I thought high school would never end, but as the end of my senior year got closer I began to get nervous. I had to go to college; there was no doubt about that. It was the transition from high school to college that was intimidating. Just the idea of all the paperwork made my head hurt. I met Rebecca Smith at my high school during a scholarship session. She was so helpful. She made the entire process a whole lot easier. Not only did she help me with the FASFA, she also told me about the Together We Can Scholarship. From day one, she has been a great encourager, and she is always willing to listen and lend a helping hand. Being awarded the Together We Can Scholarship allowed me the opportunity to attend college and I will be the first grandchild to graduate from a four year university. The Scholarship Program at the Community Foundation has been a true blessing to me.
I currently attend The University of Tennessee at Chattanooga . I will be graduating August 2006 with a Bachelor of Science degree in Psychology. I plan to attend graduate school to receive my M.ED in Counseling. My goal is to become a middle and high school guidance counselor.
Chris Ramsey's story illustrates the mission and visions of the Community Foundation's Together We Can Scholarship Program. Scholarship Committee Chair, Dr. Jane Harbaugh, agrees that Chris Ramsey was part of the inspiration for the Together We Can fund — the successful partnership with the City of Chattanooga and the hundreds of individuals who contribute to the fund each year.
In the 1980s, Dr. Harbaugh and Foundation President Pete Cooper began to identify a need in Chattanooga for a scholarship program that could give hope to those students who were the least likely to attend college.
Hearing the story of his early years could lead some to "write off" Chris and determine that he had too many obstacles in his way to ever make it to college, much less be a success. Dr. Harbaugh and Pete Cooper saw his potential and the potential of other low-income youth and with the help of many other community leaders the Together We Can program was born.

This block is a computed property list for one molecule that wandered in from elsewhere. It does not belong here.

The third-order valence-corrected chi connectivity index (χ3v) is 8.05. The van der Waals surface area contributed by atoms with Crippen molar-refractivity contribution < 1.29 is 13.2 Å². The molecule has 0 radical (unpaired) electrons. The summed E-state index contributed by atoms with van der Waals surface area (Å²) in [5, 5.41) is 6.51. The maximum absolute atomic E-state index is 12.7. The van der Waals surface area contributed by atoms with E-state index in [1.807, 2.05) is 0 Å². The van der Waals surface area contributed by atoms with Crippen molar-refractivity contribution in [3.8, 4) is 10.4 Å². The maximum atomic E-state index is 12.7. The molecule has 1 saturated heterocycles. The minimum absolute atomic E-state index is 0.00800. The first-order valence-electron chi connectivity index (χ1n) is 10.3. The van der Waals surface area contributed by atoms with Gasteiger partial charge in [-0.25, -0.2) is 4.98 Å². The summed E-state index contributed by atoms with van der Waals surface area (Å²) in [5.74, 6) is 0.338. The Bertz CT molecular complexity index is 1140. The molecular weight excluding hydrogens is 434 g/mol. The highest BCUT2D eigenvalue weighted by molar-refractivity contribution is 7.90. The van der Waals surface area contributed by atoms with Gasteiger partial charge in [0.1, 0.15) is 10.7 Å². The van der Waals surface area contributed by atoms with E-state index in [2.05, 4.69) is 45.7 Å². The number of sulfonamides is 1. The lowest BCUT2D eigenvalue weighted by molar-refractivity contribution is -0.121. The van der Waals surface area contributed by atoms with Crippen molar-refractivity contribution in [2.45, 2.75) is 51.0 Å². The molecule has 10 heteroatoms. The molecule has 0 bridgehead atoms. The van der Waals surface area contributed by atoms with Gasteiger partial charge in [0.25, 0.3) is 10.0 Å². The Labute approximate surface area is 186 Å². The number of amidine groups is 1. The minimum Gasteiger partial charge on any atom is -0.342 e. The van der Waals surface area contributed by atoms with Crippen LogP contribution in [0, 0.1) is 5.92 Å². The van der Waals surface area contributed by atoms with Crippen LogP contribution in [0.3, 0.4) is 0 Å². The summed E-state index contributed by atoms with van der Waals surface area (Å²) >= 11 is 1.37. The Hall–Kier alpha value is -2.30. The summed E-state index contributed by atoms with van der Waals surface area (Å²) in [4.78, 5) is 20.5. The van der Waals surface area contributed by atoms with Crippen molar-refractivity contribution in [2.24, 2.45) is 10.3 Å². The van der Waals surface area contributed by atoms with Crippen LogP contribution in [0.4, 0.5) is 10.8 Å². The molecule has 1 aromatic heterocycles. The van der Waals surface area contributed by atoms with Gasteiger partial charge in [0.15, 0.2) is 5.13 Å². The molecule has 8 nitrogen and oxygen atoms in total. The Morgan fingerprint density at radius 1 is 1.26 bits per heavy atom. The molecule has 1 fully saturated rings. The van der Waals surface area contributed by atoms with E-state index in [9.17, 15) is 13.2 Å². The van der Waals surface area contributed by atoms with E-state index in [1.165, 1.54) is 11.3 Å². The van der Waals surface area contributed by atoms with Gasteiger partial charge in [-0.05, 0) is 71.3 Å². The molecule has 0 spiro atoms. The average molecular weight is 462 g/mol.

Today Chris Ramsey is Senior Manager at BlueCross BlueShield of Tennessee, Past President of the Board of Directors of the Boys' Club, and a member of the Community Foundation Board of Directors where he serves on the Scholarship Committee. But that is now...
Chris was born in Chattanooga and raised along with his four siblings by a single mom living in the Harriett Tubman Public Housing Development. His mother worked two jobs to support her family but the hope of college for her children was doubtful due to financial concerns. But not for Chris. In junior high Chris decided that he wanted to wear a suit to work every day and work in an office when he grew up. When Chris graduated from Brainerd High in 1984 his mother was very proud. Not only was Chris a star athlete, honor student and class President but that evening of graduation Chris received the Coca Cola Scholarship and was on his way to college. After receiving his undergraduate degree in Business Administration from Austin Peay State University in 1988, Chris returned to Chattanooga and went right to work on a MBA at UTC. Chris was a recipient of a minority fellowship that paid his tuition and living expenses.
After graduation in 1990, Chris began his career but he also began giving back to his community. "Service is the price we pay for the space we occupy," said Ramsey. Chris went back to the Boys' Club were he had spent much of his youth and, after years of service, he became the first African American President of that organization. Also, he is the first former Boy's Club member to serve as Board President.
Now settled permanently in Chattanooga, Chris is living up to the potential that Harbaugh and Cooper saw almost twenty years ago. "Together We Can began on a simple theory that there was a great amount of potential in our low income youth," said Cooper. "This scholarship program seeks to capture that potential for the good of our community rather than letting that potential go untapped."